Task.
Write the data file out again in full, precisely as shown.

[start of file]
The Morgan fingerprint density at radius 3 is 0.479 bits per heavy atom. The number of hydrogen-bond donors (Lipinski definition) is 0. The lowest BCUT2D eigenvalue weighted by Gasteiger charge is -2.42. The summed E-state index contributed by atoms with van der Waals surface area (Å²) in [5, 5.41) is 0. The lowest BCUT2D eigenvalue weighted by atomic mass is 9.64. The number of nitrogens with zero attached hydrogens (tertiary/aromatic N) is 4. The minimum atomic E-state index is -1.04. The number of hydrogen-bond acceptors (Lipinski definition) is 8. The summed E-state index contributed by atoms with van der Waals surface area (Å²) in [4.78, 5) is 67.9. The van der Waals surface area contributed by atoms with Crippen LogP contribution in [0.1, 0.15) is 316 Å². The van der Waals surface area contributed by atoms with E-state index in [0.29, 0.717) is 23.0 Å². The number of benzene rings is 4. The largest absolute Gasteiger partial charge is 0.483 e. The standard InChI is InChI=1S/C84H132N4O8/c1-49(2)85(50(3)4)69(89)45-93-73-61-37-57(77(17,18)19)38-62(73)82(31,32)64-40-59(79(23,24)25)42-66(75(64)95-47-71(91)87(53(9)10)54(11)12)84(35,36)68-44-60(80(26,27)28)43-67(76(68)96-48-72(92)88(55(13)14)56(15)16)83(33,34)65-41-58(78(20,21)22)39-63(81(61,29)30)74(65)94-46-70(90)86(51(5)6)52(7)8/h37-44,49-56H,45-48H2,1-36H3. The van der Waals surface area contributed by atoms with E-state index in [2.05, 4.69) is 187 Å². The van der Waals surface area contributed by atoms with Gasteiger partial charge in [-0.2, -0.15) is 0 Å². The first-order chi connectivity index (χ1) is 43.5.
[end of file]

The Morgan fingerprint density at radius 3 is 0.479 bits per heavy atom. The number of hydrogen-bond donors (Lipinski definition) is 0. The lowest BCUT2D eigenvalue weighted by Gasteiger charge is -2.42. The summed E-state index contributed by atoms with van der Waals surface area (Å²) in [5, 5.41) is 0. The lowest BCUT2D eigenvalue weighted by atomic mass is 9.64. The number of nitrogens with zero attached hydrogens (tertiary/aromatic N) is 4. The minimum atomic E-state index is -1.04. The number of hydrogen-bond acceptors (Lipinski definition) is 8. The summed E-state index contributed by atoms with van der Waals surface area (Å²) in [4.78, 5) is 67.9. The van der Waals surface area contributed by atoms with Crippen LogP contribution in [0.1, 0.15) is 316 Å². The van der Waals surface area contributed by atoms with E-state index in [0.29, 0.717) is 23.0 Å². The number of benzene rings is 4. The largest absolute Gasteiger partial charge is 0.483 e. The standard InChI is InChI=1S/C84H132N4O8/c1-49(2)85(50(3)4)69(89)45-93-73-61-37-57(77(17,18)19)38-62(73)82(31,32)64-40-59(79(23,24)25)42-66(75(64)95-47-71(91)87(53(9)10)54(11)12)84(35,36)68-44-60(80(26,27)28)43-67(76(68)96-48-72(92)88(55(13)14)56(15)16)83(33,34)65-41-58(78(20,21)22)39-63(81(61,29)30)74(65)94-46-70(90)86(51(5)6)52(7)8/h37-44,49-56H,45-48H2,1-36H3. The van der Waals surface area contributed by atoms with E-state index in [2.05, 4.69) is 187 Å². The van der Waals surface area contributed by atoms with Gasteiger partial charge in [-0.2, -0.15) is 0 Å². The first-order chi connectivity index (χ1) is 43.5.